Sweden’s Central Bank, the Riksbank raised interest rates for the first time in seven years on Thursday which might cause further European monetary tightening. Riksbank’s benchmark repo rate was raised 25 bps from -0.5% earlier to -0.25%. It still remains negative though.
The Riksbank generally leads the European Central Bank (ECB) with rate changes. The ECB ended its quantitative-easing program earlier this month and it will be under pressure to increase interest rates. The Riksbank isn’t forecasting another increase until late 2019. European interest rates are still largely zero or negative.
Sweden has had negative interest rates since early 2015. When the ECB announced a €1.1 trillion quantitative easing programme in early 2015 to buoy the eurozone, the euro weakened against Sweden’s krona. The cost of importing goods into Sweden fell and brought down inflation. The Riksbank had to cut its own rates in response to avoid deep deflation.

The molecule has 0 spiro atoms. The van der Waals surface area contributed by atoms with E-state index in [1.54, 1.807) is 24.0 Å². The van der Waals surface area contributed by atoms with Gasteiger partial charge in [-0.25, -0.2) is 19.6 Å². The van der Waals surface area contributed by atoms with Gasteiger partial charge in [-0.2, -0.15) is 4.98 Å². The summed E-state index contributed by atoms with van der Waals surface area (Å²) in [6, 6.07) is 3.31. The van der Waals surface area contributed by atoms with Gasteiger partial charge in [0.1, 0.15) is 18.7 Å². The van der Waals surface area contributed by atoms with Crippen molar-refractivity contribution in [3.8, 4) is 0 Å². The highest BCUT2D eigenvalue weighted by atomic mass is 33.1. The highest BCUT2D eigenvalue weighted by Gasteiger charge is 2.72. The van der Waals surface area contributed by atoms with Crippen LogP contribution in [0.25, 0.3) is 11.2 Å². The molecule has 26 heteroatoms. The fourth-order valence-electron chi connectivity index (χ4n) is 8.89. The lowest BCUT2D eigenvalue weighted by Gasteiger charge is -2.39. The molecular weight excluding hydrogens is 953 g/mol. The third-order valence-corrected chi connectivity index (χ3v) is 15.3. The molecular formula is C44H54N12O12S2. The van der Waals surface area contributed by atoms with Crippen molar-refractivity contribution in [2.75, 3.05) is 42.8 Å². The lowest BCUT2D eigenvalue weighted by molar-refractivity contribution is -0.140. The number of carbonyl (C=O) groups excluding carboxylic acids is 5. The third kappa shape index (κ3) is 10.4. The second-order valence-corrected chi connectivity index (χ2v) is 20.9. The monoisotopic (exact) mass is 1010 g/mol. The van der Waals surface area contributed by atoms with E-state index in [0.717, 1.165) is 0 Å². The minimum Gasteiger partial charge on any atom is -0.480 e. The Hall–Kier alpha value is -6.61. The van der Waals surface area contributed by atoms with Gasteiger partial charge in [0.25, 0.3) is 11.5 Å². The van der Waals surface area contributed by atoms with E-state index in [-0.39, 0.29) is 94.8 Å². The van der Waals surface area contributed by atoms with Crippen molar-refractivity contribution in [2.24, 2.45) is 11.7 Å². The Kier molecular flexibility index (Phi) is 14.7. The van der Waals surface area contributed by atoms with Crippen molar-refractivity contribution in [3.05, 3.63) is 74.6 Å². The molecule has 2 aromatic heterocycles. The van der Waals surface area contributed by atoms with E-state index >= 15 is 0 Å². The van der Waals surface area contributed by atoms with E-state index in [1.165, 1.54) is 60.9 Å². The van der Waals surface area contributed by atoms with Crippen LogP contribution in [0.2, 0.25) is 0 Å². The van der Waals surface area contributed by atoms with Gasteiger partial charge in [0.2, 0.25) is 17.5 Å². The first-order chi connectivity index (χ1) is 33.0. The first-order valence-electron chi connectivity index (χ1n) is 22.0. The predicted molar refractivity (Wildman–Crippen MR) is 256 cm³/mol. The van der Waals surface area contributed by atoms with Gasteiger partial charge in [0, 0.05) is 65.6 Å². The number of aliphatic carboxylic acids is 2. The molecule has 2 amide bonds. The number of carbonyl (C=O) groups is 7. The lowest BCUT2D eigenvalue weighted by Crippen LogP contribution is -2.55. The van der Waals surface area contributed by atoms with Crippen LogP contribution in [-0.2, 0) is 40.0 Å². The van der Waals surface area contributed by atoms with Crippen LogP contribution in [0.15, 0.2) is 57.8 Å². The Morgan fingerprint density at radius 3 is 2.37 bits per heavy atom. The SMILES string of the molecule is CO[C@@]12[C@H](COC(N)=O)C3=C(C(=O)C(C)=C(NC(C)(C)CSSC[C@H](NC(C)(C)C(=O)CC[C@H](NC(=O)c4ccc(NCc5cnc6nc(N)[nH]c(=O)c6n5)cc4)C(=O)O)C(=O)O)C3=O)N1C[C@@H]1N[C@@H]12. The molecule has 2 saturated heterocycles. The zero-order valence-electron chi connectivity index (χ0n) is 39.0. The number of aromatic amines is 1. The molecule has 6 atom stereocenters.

The Central bank also cut its 2019 GDP forecast to 1.5%, its weakest rate since 2013. We wrote earlier that both the European Commission and the IMF were forecasting lower GDP growth in Europe.
Both Sweden and neighbouring Denmark have negative interest rates, but another element is that both have banks with a loan to deposit ratio of over 2, which means banks rely on their respective Central Banks for funding.